Toronto. Post war everyone had catching up to do. Wages, telephones, cars, home appliances, televisions and cameras. In the 1950s the next big thing was home movies. Kodak and its competitors sold 8mm film in both black and white and in colour to those souls lucky enough to buy or own a movie camera.
My father-in-law religiously took movies each summer holiday and carefully joined the developed spools to make a fuller reel.
Many companies manufactured and sold other things besides movie gear to make a buck, DeJUR was one such outfit. Founded in the 1920s to capture the nascent radio market’s enthusiasm for components (a variable capacitor anyone?), DeJur transitioned into photographic gear for movies, later trying its hand in making or rebranding various still image cameras and light meters. Near the end it tried marketing radios and sound recorders. DeJur quietly faded from view and was gone by the mid 1970s – but its cameras are still alive today on Ebay …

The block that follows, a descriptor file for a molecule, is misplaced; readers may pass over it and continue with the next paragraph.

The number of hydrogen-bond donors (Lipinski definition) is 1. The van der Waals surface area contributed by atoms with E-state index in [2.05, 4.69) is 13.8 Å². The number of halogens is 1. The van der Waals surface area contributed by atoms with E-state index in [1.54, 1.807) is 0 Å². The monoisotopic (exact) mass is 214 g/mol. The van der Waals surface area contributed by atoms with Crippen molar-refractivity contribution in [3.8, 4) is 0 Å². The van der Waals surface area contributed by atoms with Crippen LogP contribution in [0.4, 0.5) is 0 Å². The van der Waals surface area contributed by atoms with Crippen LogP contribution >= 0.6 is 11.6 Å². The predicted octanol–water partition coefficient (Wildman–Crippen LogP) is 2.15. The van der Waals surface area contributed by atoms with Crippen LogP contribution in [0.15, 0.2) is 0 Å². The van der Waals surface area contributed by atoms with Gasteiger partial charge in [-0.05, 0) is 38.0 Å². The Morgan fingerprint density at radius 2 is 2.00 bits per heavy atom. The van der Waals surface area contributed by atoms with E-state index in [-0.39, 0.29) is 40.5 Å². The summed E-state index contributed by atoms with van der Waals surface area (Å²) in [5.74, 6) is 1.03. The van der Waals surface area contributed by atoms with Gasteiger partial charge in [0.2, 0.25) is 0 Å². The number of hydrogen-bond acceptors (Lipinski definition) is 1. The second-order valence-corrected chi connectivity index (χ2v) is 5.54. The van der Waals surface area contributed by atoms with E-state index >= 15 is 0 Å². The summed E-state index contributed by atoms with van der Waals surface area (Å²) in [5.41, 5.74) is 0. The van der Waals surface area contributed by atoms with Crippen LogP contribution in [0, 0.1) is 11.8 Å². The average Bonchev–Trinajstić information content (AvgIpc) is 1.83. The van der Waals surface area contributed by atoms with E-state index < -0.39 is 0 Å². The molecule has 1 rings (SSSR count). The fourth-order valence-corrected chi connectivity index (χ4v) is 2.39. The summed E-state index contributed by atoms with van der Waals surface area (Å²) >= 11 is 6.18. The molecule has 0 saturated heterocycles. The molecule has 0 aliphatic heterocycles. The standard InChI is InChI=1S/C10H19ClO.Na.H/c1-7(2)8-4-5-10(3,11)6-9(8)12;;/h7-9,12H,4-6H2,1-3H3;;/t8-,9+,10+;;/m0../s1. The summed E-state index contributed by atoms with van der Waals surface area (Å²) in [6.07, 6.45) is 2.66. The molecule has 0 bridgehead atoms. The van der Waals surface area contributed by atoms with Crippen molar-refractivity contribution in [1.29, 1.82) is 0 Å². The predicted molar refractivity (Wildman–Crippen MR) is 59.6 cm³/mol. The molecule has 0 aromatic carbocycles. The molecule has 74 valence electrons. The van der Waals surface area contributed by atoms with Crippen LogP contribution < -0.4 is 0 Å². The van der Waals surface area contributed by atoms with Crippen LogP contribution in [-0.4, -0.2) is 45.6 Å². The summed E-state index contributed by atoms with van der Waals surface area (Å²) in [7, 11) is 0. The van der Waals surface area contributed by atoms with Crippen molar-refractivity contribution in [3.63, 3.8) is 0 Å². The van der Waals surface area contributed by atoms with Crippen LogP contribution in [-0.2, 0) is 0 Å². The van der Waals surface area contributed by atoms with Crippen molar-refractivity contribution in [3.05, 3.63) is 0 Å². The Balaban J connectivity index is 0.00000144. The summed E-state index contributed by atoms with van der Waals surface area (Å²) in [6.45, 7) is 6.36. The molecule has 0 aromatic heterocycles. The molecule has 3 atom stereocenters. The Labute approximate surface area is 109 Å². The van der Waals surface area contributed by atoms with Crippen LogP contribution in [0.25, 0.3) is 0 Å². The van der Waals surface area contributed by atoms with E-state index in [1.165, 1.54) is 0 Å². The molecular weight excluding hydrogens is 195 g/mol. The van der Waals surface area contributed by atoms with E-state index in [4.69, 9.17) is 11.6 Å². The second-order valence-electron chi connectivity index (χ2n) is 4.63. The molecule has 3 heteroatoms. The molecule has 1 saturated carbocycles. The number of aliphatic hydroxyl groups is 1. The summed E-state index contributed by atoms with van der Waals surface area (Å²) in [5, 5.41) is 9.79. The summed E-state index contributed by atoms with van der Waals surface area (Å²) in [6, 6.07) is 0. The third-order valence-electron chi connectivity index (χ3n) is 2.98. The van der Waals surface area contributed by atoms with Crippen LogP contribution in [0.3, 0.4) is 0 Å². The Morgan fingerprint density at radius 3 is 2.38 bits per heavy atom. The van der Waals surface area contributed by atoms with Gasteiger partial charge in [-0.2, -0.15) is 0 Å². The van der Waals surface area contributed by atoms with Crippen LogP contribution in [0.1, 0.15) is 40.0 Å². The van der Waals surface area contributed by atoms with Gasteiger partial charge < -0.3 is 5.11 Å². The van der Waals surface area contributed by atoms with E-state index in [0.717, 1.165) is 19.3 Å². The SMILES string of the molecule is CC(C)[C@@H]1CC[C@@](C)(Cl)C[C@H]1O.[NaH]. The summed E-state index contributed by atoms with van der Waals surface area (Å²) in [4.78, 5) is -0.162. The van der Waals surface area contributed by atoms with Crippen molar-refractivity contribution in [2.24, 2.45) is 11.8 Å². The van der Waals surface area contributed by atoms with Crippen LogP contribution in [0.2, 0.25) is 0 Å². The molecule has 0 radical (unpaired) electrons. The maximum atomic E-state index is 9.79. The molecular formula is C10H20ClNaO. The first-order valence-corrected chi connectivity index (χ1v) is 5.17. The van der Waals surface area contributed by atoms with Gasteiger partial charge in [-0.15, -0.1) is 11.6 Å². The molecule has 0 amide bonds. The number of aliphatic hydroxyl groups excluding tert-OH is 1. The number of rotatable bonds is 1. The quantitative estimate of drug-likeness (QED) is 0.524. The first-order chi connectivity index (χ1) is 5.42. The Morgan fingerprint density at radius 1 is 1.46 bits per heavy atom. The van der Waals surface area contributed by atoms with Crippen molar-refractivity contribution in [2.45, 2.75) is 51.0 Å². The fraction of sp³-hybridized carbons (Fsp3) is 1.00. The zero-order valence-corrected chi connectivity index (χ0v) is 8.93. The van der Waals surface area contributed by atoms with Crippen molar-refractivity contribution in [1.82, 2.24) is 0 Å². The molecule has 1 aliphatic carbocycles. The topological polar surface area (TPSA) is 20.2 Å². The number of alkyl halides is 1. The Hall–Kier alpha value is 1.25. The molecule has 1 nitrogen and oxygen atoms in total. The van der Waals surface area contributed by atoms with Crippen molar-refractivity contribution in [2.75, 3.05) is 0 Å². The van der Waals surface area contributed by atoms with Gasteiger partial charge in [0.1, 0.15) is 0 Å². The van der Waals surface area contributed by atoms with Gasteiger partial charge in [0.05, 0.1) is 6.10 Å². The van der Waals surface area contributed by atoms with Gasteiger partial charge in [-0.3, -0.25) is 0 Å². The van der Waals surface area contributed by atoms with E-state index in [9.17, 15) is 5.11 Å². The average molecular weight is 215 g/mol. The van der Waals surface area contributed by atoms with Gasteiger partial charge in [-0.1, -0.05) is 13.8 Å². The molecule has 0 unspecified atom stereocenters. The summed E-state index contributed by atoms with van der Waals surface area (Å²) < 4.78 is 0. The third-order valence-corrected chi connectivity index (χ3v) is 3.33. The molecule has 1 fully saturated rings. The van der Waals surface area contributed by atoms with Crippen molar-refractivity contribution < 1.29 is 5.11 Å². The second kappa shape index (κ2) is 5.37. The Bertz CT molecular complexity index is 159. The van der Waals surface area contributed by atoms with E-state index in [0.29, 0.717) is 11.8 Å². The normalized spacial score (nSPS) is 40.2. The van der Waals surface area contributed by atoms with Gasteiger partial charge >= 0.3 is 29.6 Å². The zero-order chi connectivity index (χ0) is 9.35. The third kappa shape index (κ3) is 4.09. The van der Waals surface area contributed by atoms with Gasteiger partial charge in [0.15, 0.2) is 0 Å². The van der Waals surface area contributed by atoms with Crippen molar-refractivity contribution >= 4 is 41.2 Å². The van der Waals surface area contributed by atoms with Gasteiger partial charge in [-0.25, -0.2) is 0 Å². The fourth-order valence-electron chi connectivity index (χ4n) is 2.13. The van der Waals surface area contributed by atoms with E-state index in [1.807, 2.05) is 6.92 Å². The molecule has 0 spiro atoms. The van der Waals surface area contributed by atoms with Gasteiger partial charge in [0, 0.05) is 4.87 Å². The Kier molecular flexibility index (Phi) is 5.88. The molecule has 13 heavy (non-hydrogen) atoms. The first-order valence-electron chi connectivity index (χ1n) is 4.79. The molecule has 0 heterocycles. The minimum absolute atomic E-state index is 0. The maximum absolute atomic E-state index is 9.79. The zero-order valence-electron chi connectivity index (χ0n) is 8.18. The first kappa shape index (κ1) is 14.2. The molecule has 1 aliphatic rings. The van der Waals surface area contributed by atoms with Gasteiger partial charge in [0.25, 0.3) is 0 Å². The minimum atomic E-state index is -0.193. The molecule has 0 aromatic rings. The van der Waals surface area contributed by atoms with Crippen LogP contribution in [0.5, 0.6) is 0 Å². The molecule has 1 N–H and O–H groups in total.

Thanks to George Dunbar for sourcing the May 24, 1954 LIFE magazine ad on page 95 of that issue.